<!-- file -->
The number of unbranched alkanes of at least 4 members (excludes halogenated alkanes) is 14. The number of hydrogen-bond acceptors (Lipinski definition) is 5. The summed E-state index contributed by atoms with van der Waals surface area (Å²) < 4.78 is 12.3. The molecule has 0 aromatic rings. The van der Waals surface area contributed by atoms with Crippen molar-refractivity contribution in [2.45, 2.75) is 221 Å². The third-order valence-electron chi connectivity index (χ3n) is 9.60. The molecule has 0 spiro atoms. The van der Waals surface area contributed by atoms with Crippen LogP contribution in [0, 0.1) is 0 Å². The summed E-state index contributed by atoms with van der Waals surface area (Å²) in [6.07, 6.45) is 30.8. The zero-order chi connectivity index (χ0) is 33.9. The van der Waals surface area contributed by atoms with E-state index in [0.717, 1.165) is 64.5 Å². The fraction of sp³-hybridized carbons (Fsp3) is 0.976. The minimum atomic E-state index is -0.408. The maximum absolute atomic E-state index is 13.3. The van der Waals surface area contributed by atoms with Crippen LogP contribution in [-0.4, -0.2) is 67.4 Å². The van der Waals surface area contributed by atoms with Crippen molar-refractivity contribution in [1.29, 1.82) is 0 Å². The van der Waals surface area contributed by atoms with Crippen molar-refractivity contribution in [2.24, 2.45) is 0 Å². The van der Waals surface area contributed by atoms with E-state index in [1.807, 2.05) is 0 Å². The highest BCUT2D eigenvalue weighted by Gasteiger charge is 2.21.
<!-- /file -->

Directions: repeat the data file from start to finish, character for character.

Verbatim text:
The number of unbranched alkanes of at least 4 members (excludes halogenated alkanes) is 14. The number of hydrogen-bond acceptors (Lipinski definition) is 5. The summed E-state index contributed by atoms with van der Waals surface area (Å²) < 4.78 is 12.3. The molecule has 0 aromatic rings. The van der Waals surface area contributed by atoms with Crippen molar-refractivity contribution in [2.45, 2.75) is 221 Å². The third-order valence-electron chi connectivity index (χ3n) is 9.60. The molecule has 0 spiro atoms. The van der Waals surface area contributed by atoms with Crippen LogP contribution in [0, 0.1) is 0 Å². The summed E-state index contributed by atoms with van der Waals surface area (Å²) in [6.07, 6.45) is 30.8. The zero-order chi connectivity index (χ0) is 33.9. The van der Waals surface area contributed by atoms with E-state index in [0.717, 1.165) is 64.5 Å². The fraction of sp³-hybridized carbons (Fsp3) is 0.976. The minimum atomic E-state index is -0.408. The maximum absolute atomic E-state index is 13.3. The van der Waals surface area contributed by atoms with Crippen LogP contribution in [-0.4, -0.2) is 67.4 Å². The van der Waals surface area contributed by atoms with Crippen molar-refractivity contribution in [1.29, 1.82) is 0 Å². The van der Waals surface area contributed by atoms with Crippen molar-refractivity contribution in [2.24, 2.45) is 0 Å². The van der Waals surface area contributed by atoms with E-state index in [1.807, 2.05) is 0 Å². The highest BCUT2D eigenvalue weighted by Gasteiger charge is 2.21.